Wednesday, December 2, 2009

Statewide transit group gives Ohio grade of 'lump of coal'

Passenger rail and public transportation advocacy group All Aboard Ohio has surveyed Ohio's transportation landscape, and it doesn't like what it has found.

Last week, the group gave Ohio a holiday grade of "lump of coal" in its 2009 Ohio Transport Report Card (PDF), citing noticeable decreases in bus, train, and air travel options over the past 30 years.

"For too many Ohioans, the basic need of reuniting family during the holidays is not being satisfied," said Bill Hutchison, president of All Aboard Ohio. "If we are still fortunate enough to have bus or train services to our town, it is often sold out or travels on inconvenient schedules. And if we are still fortunate to have a commercial passenger airport nearby, our travel choices from that airport are becoming meager. That doesn't give Ohio travelers and visitors much to be thankful for in this holiday season."

Among the group's findings:

  • Bus companies like Greyhound and Trailways eliminated more than two-thirds of their Ohio departures and dozens of routes between 1979 and 2004. Service has stabilized since, with losses in cities such as Sandusky and Dayton but gains through services such as Megabus.
  • The state has lost 1,000 route miles of Amtrak train service between 1979 and 2005, with service levels declining from 84 trains per week to 34. Amtrak currently offers only middle-of-the-night services on just three routes.
  • Since 2001, Ohio airports have lost seat-mile capacity of between 10 percent and 100 percent, mostly due to cuts in short-distance flights. Losses have accelerated over the past two years due to high fuel prices and the recession, with airports in and within 100 miles of the state losing between 7 percent and 39 percent of their domestic departures.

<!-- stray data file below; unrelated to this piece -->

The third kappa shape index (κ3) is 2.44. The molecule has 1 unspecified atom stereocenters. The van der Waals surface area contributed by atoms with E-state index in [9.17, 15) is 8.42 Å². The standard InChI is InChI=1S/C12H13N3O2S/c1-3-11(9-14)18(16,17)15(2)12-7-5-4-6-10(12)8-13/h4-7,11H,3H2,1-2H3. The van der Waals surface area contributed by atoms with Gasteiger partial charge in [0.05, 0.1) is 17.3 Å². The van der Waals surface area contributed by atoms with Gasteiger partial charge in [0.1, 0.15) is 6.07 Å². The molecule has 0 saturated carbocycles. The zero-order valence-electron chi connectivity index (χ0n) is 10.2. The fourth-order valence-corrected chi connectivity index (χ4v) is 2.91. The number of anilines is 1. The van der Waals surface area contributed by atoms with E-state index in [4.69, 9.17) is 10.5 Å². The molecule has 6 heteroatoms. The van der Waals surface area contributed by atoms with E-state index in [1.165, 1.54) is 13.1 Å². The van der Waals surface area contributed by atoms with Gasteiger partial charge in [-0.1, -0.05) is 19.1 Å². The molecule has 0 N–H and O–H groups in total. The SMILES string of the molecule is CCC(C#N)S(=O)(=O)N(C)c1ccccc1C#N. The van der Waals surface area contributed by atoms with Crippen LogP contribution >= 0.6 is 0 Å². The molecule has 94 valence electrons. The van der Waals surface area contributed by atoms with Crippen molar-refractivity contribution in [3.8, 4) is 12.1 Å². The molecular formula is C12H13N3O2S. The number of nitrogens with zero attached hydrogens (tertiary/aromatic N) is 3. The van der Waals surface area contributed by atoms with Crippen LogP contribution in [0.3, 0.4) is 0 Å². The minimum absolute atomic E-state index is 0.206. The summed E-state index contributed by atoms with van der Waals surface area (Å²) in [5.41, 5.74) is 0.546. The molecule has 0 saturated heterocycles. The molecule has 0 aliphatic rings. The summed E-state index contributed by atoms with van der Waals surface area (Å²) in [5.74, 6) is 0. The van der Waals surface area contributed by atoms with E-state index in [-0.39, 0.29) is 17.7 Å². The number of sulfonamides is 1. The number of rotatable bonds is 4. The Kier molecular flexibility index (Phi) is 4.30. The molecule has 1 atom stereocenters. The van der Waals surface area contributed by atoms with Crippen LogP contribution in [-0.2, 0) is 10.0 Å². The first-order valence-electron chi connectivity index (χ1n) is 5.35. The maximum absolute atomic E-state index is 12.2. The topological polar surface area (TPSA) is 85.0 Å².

Population underserved

Hutchison said that a significant segment of Ohio's population is being underserved, with the elderly, disabled, and the low-income hardest hit.

In some of the state's urban areas, between 20 percent and 25 percent of residents do not own a car.

"Given the sorry state of intercity public transportation in Ohio, it's probably better that you travel to grandma's house this holiday season because it's more difficult for her to visit you," Hutchison said. "While one can attribute this decline in transportation options to many factors, I believe it's mostly due to complacency. Too many just blandly plod along and accept their fate without a fight. Well, we don't accept it and this report is an early salvo in our fight."

To address the crisis, Hutchison said that All Aboard Ohio will continue to work with ODOT, planning organizations, municipalities, and transportation carriers.

"Ohio is facing a serious mobility crisis," he said. "Ohio's public officials and transportation company executives need to recognize a problem exists and start working together to address the lack of travel options."

Previous reading on BC:
Report: 3C 'Quick Start' could save Ohioans $36M per year, pay off in five years (9/29/09)
All Aboard Ohio: Cincinnati anti-rail amendment 'sad and disappointing' (8/11/09)
All Aboard Ohio: 3C Corridor 'has only upsides' (3/30/09)
Cincinnati supports 3C passenger rail (3/10/09)
All Aboard Ohio: Stimulus bill may ignore Ohio's train and transit needs (1/21/09)